Problem solving is integral to successful self-management by those with diabetes, yet it is reportedly the most difficult skill to teach. The American Association of Diabetes Educators hosted a Problem Solving Symposium during which 15 invited thought leaders from multiple disciplines examined current knowledge about problem solving and the translation of empirical findings into the practice of diabetes self-management education. This report summarizes the moderated discussion and highlights the key points of interest to diabetes educators and other providers involved with diabetes care.
The participants reviewed findings from the literature and engaged in a moderated discussion with the aim of providing practical advice for health care practitioners regarding problem solving in diabetes self-management.
Eleven key points emerged from the discussion, along with practical recommendations for developing and implementing effective problem-solving interventions.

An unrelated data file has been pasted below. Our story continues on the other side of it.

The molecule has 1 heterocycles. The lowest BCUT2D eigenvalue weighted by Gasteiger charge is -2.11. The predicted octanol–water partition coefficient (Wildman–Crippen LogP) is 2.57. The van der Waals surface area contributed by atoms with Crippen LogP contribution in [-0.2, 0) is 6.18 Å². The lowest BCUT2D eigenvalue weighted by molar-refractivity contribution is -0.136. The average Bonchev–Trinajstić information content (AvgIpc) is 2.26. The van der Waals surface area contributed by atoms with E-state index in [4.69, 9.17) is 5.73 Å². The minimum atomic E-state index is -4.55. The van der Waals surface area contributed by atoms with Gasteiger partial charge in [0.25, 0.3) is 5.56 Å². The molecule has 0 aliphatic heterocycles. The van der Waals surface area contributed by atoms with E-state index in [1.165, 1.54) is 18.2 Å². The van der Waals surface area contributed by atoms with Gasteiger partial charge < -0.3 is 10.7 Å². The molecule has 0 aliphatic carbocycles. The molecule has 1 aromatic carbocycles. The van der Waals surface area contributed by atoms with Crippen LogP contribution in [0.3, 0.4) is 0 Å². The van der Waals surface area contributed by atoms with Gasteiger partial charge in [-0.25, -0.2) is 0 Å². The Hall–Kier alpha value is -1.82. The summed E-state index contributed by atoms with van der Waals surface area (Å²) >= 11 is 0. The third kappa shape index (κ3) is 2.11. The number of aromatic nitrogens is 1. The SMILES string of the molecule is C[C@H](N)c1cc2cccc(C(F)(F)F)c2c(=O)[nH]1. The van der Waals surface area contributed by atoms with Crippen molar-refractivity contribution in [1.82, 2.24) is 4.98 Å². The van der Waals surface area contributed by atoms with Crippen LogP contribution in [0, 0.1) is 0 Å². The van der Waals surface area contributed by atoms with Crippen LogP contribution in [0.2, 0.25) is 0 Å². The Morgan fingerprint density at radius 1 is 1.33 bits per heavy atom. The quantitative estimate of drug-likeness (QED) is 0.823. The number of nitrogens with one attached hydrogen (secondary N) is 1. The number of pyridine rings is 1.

Problem solving is a process, an intervention, and a set of skills. The process consists of several steps, beginning with identification of the problem. Problem solving interfaces with other self-care behaviors and is influenced by the provider’s skills as well as the patient’s own perspectives, background, and external factors. Diabetes educators can help patients become experienced and skilled in problem solving. Approaches must be tailored to the patient; this can be facilitated by conducting a thorough patient assessment. Further research is needed to shed more light on approaches to problem solving in health education settings. Lessons learned from this research may be used to guide research and practice in diabetes self-management education as well as across the field of health promotion.
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